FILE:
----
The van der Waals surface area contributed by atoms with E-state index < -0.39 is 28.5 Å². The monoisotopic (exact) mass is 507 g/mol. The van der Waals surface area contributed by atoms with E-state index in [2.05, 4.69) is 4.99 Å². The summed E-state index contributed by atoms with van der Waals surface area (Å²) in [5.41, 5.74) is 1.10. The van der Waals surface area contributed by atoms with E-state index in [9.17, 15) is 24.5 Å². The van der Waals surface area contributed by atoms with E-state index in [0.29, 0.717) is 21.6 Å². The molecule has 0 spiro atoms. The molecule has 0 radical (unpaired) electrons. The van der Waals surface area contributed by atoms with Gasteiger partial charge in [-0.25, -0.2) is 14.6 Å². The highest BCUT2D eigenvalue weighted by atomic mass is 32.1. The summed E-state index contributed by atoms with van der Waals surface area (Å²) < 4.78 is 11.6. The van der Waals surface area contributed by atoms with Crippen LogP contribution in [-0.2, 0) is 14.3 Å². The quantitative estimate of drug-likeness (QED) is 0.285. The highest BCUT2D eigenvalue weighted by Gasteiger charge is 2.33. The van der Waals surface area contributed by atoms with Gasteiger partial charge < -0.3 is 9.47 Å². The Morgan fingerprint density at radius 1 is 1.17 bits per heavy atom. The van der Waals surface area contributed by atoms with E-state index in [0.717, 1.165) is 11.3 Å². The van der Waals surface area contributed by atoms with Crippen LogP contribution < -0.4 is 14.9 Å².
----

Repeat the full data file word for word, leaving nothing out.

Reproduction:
The van der Waals surface area contributed by atoms with E-state index < -0.39 is 28.5 Å². The monoisotopic (exact) mass is 507 g/mol. The van der Waals surface area contributed by atoms with E-state index in [2.05, 4.69) is 4.99 Å². The summed E-state index contributed by atoms with van der Waals surface area (Å²) in [5.41, 5.74) is 1.10. The van der Waals surface area contributed by atoms with E-state index in [9.17, 15) is 24.5 Å². The van der Waals surface area contributed by atoms with E-state index in [0.29, 0.717) is 21.6 Å². The molecule has 0 spiro atoms. The molecule has 0 radical (unpaired) electrons. The van der Waals surface area contributed by atoms with Gasteiger partial charge in [-0.25, -0.2) is 14.6 Å². The highest BCUT2D eigenvalue weighted by atomic mass is 32.1. The summed E-state index contributed by atoms with van der Waals surface area (Å²) < 4.78 is 11.6. The van der Waals surface area contributed by atoms with Crippen LogP contribution in [-0.2, 0) is 14.3 Å². The quantitative estimate of drug-likeness (QED) is 0.285. The highest BCUT2D eigenvalue weighted by Gasteiger charge is 2.33. The van der Waals surface area contributed by atoms with Gasteiger partial charge < -0.3 is 9.47 Å². The Morgan fingerprint density at radius 1 is 1.17 bits per heavy atom. The van der Waals surface area contributed by atoms with E-state index in [0.717, 1.165) is 11.3 Å². The van der Waals surface area contributed by atoms with Crippen LogP contribution < -0.4 is 14.9 Å².